Ibudilast decreases progression of brain atrophy in progressive multiple sclerosis

Written by Sharon Salt, Editor

According to new research led by scientists at the Cleveland Clinic (OH, USA), a promising drug – ibudilast – has been revealed to slow down brain shrinkage in progressive multiple sclerosis (MS).
Progressive MS is associated with gradual worsening of symptoms and increasing disability. While there are more than a dozen approved treatments for relapsing–remitting MS, none of these therapies have consistently demonstrated efficacy in slowing disability progression in patients with the progressive form, particularly those without evidence for active inflammation.

Ibudilast is an oral drug with activity on several biologic pathways with potential relevance to progressive MS. In 1989, the drug was approved in Japan for use in asthma and stroke. Additionally, ibudilast is also being studied in the USA for potential treatment of amyotrophic lateral sclerosis and drug addiction.

The study, which has been published in the New England Journal of Medicine, is a Phase II clinical trial that demonstrates that ibudilast decreased progression of brain atrophy in progressive MS patients by 48% compared with placebo. The 2-year SPRINT-MS study was conducted at 28 sites with 255 patients.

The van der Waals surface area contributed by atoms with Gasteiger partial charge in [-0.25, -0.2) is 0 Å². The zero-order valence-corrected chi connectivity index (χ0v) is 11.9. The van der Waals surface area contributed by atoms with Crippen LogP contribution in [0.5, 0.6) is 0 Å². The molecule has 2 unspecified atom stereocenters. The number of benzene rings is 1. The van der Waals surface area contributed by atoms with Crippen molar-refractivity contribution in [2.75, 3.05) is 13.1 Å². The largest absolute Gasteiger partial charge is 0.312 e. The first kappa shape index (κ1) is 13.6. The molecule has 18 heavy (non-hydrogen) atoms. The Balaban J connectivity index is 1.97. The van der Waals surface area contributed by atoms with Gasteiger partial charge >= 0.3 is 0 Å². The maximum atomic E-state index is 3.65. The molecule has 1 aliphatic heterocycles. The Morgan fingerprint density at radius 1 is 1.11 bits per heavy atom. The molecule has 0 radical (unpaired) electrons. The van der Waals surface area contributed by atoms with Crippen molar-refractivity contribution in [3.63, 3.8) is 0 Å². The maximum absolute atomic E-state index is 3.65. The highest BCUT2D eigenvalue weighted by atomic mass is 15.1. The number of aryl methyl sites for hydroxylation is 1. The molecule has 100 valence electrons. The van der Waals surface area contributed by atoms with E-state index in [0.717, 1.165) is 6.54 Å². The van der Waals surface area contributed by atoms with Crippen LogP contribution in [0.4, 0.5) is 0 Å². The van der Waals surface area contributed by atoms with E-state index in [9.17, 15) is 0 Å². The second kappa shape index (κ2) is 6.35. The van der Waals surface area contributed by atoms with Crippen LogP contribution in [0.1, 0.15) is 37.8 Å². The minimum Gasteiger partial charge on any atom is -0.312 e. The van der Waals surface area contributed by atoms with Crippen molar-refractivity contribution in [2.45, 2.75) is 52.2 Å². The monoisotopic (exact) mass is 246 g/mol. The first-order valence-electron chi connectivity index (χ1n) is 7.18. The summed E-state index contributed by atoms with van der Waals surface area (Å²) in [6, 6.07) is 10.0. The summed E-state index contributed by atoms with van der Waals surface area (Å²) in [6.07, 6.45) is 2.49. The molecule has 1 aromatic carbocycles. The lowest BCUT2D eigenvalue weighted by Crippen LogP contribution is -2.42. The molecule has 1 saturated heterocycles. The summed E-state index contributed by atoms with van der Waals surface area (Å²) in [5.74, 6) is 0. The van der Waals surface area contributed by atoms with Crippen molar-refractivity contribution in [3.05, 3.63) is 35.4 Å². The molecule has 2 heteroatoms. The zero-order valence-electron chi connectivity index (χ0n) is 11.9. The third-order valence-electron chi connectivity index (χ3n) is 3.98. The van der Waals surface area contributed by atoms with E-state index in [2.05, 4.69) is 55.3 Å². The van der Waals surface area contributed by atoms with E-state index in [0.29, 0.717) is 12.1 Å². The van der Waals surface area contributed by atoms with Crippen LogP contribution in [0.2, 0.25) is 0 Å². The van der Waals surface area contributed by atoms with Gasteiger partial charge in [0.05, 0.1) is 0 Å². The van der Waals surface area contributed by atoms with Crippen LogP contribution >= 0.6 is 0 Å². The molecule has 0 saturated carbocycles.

“These findings are significant for patients with progressive MS,” commented Robert Fox (Cleveland Clinic), principal investigator of the study. “Our hope is that the benefit of ibudilast in slowing brain shrinkage will also translate to decreased progression of associated physical disabilities in a future Phase III trial.”

Additionally, the SPRINT-MS study demonstrated the utility of advanced imaging in clinical trials to measure the impact of therapies on brain health. The potential application of imaging-based outcome measures may extend beyond progressive MS to other neurodegenerative disorders as well.

“Although a larger study is needed to confirm these findings, this promising study brings people with progressive MS, who currently do not have many treatment options, one step closer to a potential therapy,” concluded Robin Conwit, Program Director at the National Institute of Neurological Disorders and Stroke (MD, USA).

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Source: Fox RJ, Coffey CS, Conwit R et al. Phase II trial of ibudilast in progressive multiple sclerosis. N. Engl J. Med. doi:10.1056/NEJMoa1803583 (2018) (Epub ahead of print); https://newsroom.clevelandclinic.org/2018/08/29/cleveland-clinic-led-trial-shows-unprecedented-slowing-in-progressive-multiple-sclerosis/